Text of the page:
Categories
Blog

Savari: Sharing more than a ride

[By Sai Amulya Komarraju]

Picture this: 9 women cramped into an auto (three-wheeler vehicle in India), taking a savari (‘ride’ in Hindi) to their workplace. Two women in saris on either side of the autowallah (driver), three on the seat at the rear actually meant for people to occupy, three on the little wooden slab facing it, fitted to accommodate more people, and one on the iron railing bordering the right side of the auto. The crisis of public transportation in India forces the working poor to travel in overcrowded buses, trucks, seven seaters, and autorickshaws. Perhaps the image is somewhat overwhelming in the present context of the pandemic and the mantra of SMS (sanitizing, masks, social distancing), but this is how domestic workers travelled in the BC (Before Corona) era or so I discovered when I interviewed domestic workers as part of a summer course in 2018.

Image credit: Pikist

Brinda (names changed for purposes of anonymity), a domestic worker in my neighbourhood, told me how this ‘auto’ arrangement came to fruition. Her husband did not approve of her travelling for work every day. She had however never given it any thought, but after being stalked by a young man at the bus stop for two days, she was scared. Incidents like these, she said, which were not isolated, brought the community of domestic workers in her area to team up to find a solution. They identified a few autowallahs and struck a deal with them. Six autowallahs would ferry 6 groups of 8 to 9 domestic workers to and from work and each would have to contribute Rs. 8 to 10 per ride (14 cents). Brinda also introduced me to her other ‘automates’ who corroborated her story with experiences of their own.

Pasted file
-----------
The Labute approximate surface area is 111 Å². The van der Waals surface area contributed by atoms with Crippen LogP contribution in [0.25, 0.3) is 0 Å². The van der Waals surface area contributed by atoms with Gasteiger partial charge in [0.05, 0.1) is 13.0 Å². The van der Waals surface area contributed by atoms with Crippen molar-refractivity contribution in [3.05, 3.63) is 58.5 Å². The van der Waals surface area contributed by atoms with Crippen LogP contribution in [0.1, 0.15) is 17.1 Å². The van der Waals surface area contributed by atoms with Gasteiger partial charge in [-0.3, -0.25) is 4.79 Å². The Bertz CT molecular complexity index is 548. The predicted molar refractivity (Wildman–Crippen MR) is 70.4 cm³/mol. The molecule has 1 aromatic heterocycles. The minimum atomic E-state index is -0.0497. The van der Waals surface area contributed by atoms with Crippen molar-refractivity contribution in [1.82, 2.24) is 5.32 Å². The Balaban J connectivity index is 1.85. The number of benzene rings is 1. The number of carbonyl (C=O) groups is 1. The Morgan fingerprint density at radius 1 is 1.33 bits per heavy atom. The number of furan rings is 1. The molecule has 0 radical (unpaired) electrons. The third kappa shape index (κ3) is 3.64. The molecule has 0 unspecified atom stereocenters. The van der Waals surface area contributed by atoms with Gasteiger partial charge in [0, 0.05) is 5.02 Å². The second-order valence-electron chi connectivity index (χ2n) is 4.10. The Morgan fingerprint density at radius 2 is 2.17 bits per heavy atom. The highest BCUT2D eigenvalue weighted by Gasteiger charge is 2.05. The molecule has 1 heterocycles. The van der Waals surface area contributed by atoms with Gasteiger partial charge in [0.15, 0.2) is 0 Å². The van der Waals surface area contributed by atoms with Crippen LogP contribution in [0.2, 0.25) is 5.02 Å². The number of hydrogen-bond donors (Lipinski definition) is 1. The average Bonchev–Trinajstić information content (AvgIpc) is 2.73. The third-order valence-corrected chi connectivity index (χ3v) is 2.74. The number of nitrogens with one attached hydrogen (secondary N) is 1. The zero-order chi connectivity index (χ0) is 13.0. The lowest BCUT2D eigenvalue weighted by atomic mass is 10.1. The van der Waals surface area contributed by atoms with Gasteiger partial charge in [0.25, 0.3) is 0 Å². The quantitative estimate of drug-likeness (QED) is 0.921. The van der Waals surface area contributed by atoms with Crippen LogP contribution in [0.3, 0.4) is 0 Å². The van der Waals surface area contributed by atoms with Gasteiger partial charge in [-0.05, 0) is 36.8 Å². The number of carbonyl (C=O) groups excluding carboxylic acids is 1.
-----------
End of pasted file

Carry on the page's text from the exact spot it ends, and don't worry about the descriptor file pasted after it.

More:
These shared auto rides provide opportunities for the group to discuss a variety of issues related to work, to trade stories, and brainstorm solutions as a mini-collective. En route to the workplace (a 15 to 30-minute ride depending on the traffic), they would discuss how much each of them earned to fix the “going on rate” for their labour in a particular area. It is only reasonable, they argued, that people living in “posh” areas (perceived to be a mix of commercial and residential) pay more than those living in purely residential areas, often categorized as low-income neighbourhoods. They would also discuss the added benefits of working for a particular family, what infrastructure they expected to already be there in a particular home (washing machine or a mop) and how they could negotiate issues of leave, including getting one of their travel companions to substitute for them. It is also during these auto rides, Maniamma says, that the unspoken rule of not “snatching” work from a fellow worker became a common understanding. As a group they also decided that a 3-day paid leave per month was not only reasonable, but if these days off were not utilized, they could ask to be paid a bonus.